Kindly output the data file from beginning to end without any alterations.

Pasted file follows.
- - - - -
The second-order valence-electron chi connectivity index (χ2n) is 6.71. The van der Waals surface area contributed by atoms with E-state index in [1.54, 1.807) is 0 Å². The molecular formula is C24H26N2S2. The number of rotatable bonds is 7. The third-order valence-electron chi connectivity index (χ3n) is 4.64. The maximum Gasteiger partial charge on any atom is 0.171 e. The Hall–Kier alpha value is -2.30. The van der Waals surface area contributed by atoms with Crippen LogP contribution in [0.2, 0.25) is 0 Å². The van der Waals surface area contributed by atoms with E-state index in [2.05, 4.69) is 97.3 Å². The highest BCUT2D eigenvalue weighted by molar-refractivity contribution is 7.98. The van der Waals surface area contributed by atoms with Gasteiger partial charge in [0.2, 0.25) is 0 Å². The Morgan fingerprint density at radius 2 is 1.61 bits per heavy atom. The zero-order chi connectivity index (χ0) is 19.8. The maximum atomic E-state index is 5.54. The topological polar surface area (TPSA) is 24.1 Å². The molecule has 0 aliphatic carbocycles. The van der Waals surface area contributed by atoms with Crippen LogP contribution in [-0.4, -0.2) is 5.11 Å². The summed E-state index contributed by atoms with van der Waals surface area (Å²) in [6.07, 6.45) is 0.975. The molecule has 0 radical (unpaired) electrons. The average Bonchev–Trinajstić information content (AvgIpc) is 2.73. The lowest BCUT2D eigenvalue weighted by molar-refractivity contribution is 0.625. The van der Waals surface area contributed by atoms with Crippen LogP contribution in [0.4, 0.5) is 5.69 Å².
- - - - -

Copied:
The second-order valence-electron chi connectivity index (χ2n) is 6.71. The van der Waals surface area contributed by atoms with E-state index in [1.54, 1.807) is 0 Å². The molecular formula is C24H26N2S2. The number of rotatable bonds is 7. The third-order valence-electron chi connectivity index (χ3n) is 4.64. The maximum Gasteiger partial charge on any atom is 0.171 e. The Hall–Kier alpha value is -2.30. The van der Waals surface area contributed by atoms with Crippen LogP contribution in [0.2, 0.25) is 0 Å². The van der Waals surface area contributed by atoms with E-state index in [2.05, 4.69) is 97.3 Å². The highest BCUT2D eigenvalue weighted by molar-refractivity contribution is 7.98. The van der Waals surface area contributed by atoms with Gasteiger partial charge in [0.2, 0.25) is 0 Å². The Morgan fingerprint density at radius 2 is 1.61 bits per heavy atom. The zero-order chi connectivity index (χ0) is 19.8. The maximum atomic E-state index is 5.54. The topological polar surface area (TPSA) is 24.1 Å². The molecule has 0 aliphatic carbocycles. The van der Waals surface area contributed by atoms with Crippen LogP contribution in [-0.4, -0.2) is 5.11 Å². The summed E-state index contributed by atoms with van der Waals surface area (Å²) in [6.07, 6.45) is 0.975. The molecule has 0 radical (unpaired) electrons. The average Bonchev–Trinajstić information content (AvgIpc) is 2.73. The lowest BCUT2D eigenvalue weighted by molar-refractivity contribution is 0.625. The van der Waals surface area contributed by atoms with Crippen LogP contribution in [0.4, 0.5) is 5.69 Å².